Now, one designer has found a way to make customized chuppahs and canopies.
"Each bride is so different and each one is different that I get to use tons of creativity," Traci Kaye said.
Traci Kaye showed off one chuppah she made for a couple getting married in Madison, Wisconsin.
"I Google mapped where they were getting married and that's how the layout of the fabric ended up being, so when they looked up at it, it was their location of their wedding," Kaye said.
It can be one of the most important elements of a wedding, a focal point that Traci hopes will stop the bride, groom and all of their guests in their tracks.
From her Brooklyn studio she runs the headquarters for her new company that has four branches.
Traci showed Eyewitness News how she creates her designs, like a wedding canopy for RoAnne Wahba.
"It was laterally the most beautiful element of my wedding," Wahba said.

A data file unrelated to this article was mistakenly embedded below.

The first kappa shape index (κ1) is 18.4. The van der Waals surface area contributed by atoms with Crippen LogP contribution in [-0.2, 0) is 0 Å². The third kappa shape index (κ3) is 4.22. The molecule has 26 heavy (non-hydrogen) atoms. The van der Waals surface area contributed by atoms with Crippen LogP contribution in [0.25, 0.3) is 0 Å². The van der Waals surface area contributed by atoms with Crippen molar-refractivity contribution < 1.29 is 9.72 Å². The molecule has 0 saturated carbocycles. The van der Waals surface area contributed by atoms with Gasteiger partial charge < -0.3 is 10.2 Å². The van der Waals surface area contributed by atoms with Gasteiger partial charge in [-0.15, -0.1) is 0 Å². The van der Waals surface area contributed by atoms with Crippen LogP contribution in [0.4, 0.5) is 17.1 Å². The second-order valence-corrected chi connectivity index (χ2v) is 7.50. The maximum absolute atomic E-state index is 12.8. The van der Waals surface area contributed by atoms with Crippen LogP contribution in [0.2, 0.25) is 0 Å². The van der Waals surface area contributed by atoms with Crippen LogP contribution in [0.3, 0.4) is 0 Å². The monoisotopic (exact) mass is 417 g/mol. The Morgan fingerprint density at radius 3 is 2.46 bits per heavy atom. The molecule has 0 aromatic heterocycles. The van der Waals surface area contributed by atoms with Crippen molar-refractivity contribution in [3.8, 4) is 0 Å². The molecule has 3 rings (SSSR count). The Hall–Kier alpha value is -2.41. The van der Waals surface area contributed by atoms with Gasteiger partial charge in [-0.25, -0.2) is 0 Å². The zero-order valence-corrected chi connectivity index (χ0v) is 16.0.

Traci used pieces of lace from RoAnne's mother's dress, linen, and in the center, she embroidered the couple's monogram.
"I didn't see it until I walked down during the ceremony and I was just shocked, it just caught the light it was glowing, it was this perfectly framed wedding ceremony," Wahba said.
Traci only works with fabric.
For a chuppah she is working on she is incorporating a blue bandana that belonged to the groom's father and a tablecloth from the bride's family.
In order to get it right, she includes the couple in every step of the process.
RoAnne's journey began with a detailed sketch, and in the end, Traci admits parting is such sweet sorrow.
"It's difficult for me to say, OK it is done pack it up, hand it over," Kaye said.
For her own wedding, Traci's chuppah was a cross stitch tablecloth that her husband's mother and grandmother made, and is something she hopes to one day, give to her daughter.
"It really becomes this piece of your family history that you get to pass on for generations, it really becomes an heirloom," Kaye said.
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